Deaf children could lose out, claims MP
UP to 500 deaf children in Notts could lose their benefits due to planned Government changes, a Nottingham MP has argued.
Under the proposals, young deaf people would only be guaranteed to receive the current rate of benefits if their first language is sign language.
This excludes those who predominantly lip-read or use other methods of communication – which the National Deaf Children's Society say 90 per cent of deaf young people use.
Speaking in the House of Commons last night, Nottingham North MP Graham Allen said he is writing to the Secretary of State of the Department of Work and Pensions Ian Duncan Smith over the matter. He added: "I am requesting that the draft regulations don't hurt deaf young people but enable them to lead the fullest possible life."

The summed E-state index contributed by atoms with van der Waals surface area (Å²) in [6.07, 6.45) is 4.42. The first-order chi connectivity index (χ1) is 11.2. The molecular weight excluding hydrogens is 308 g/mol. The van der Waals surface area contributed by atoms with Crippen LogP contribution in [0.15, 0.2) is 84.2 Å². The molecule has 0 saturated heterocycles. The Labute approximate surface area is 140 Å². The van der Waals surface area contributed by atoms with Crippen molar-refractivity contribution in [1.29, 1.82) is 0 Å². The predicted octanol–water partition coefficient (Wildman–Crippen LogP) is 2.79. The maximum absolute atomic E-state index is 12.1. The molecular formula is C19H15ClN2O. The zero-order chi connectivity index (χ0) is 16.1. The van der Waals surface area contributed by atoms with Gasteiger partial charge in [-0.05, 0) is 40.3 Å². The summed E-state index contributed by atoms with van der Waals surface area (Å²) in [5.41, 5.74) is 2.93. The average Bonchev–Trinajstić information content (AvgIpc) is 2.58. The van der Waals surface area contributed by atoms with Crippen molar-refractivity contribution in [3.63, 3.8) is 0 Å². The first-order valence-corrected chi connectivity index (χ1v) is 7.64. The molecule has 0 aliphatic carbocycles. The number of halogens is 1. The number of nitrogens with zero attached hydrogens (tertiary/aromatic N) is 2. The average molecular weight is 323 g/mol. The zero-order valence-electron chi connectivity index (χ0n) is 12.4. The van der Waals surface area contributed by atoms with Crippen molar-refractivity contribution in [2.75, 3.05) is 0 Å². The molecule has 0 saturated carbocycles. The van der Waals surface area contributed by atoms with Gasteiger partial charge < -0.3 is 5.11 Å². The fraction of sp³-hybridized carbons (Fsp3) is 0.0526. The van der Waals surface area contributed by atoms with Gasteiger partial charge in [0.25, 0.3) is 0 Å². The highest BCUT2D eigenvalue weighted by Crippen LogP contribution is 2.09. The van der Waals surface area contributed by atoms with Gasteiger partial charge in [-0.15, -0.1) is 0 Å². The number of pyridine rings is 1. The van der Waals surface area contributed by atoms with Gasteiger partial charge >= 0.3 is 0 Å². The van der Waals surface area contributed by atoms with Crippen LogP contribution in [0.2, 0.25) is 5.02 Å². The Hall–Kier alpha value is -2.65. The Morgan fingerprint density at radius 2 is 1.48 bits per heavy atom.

Speaking on behalf of the National Deaf Children's Society, its head of policy and research Ian Noon said: "Deaf children across the UK are already failing to achieve their potential.
"In Notts there are almost 500 deaf children, with 154 in the city. Only 36 per cent of deaf children last year achieved five A*-C GCSEs (including English and maths) compared to 57 per cent of all children in the East Midlands.
"These young people need more support not less, but Government changes mean these young people may no longer receive welfare support when they reach 16, making the future look incredibly bleak."